This morning was the grim sort wherein the thin whisper of heat emanating from the electric kettle feels in its proximity to my hands like the last flame on the face of the earth. And yes, I did in fact hold my hands near the kettle until it beeped only then did I pour the boiling water into my coffee grounds. Then I made a piece of toast.
I’ve been thinking a lot lately about my writing process. In part, this is because I’m in a composition class that expects me to do so, but also because I’ve been doing a lot of reading on the subject just out of personal curiosity.
In no way should my process be considered a gold standard. No one should seek to emulate what I do to cover the blank page. And for the love of Pete or whoever, don’t start walking long distances so you can enter a zen mind state from which you’ll let ideas pour. Returns are not guaranteed on your investment in this case, and even when they are produced they’ll invariably be warped by your dumb head and limited memory. Often by the time you get to a pen I’m grubbing through the carpet for the lost contact lens of my thoughts from the walk.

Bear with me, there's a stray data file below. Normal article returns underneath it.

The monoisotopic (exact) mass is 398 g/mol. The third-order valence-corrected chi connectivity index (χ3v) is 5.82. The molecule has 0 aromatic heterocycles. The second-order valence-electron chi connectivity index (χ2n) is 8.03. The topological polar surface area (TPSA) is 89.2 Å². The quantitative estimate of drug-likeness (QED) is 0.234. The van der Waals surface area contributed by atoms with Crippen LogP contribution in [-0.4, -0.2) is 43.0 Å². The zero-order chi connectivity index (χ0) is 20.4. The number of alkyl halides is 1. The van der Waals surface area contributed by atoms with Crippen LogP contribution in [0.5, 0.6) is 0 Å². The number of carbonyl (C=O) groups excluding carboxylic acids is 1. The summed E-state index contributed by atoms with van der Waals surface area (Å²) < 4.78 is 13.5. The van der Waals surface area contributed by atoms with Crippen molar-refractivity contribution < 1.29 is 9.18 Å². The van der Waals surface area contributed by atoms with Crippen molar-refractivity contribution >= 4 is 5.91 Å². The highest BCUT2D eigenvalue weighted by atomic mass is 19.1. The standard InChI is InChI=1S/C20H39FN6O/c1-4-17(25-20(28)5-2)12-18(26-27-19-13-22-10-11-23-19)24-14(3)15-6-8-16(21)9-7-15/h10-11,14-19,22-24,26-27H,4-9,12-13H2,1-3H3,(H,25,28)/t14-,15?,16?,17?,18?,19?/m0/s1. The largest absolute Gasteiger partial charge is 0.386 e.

But I digress. I got up from writing for an assignment to move the wash along. Then, as I walked down the stairs to the laundry I started thinking on the idea that my long installment as a Stay-at-home-Dad has offered me on feminism. I pulled my son’s boxer briefs from the dryer, and still warm started folding them. Then, noticed that he’d failed to pick up his breakfast dishes. And then, feeling some consternation at the thought of doing this all for him, imagined he’d done all this because he doesn’t value the work I do.
It pissed me off! But, as I picked up his muffin wrapper and took his plate to the sink, I realized that it wasn’t intentional. That he was just being eleven. That I had, indeed, rushed him toward the door this morning because he was running late for school.
As I rinsed off the crumbs it occurred to me that giving up was my best option. Much like when I write, if I force an issue it will become everything I did not intend. If I walk toward the nothingness I can be, the solutions will spring forth if I let them.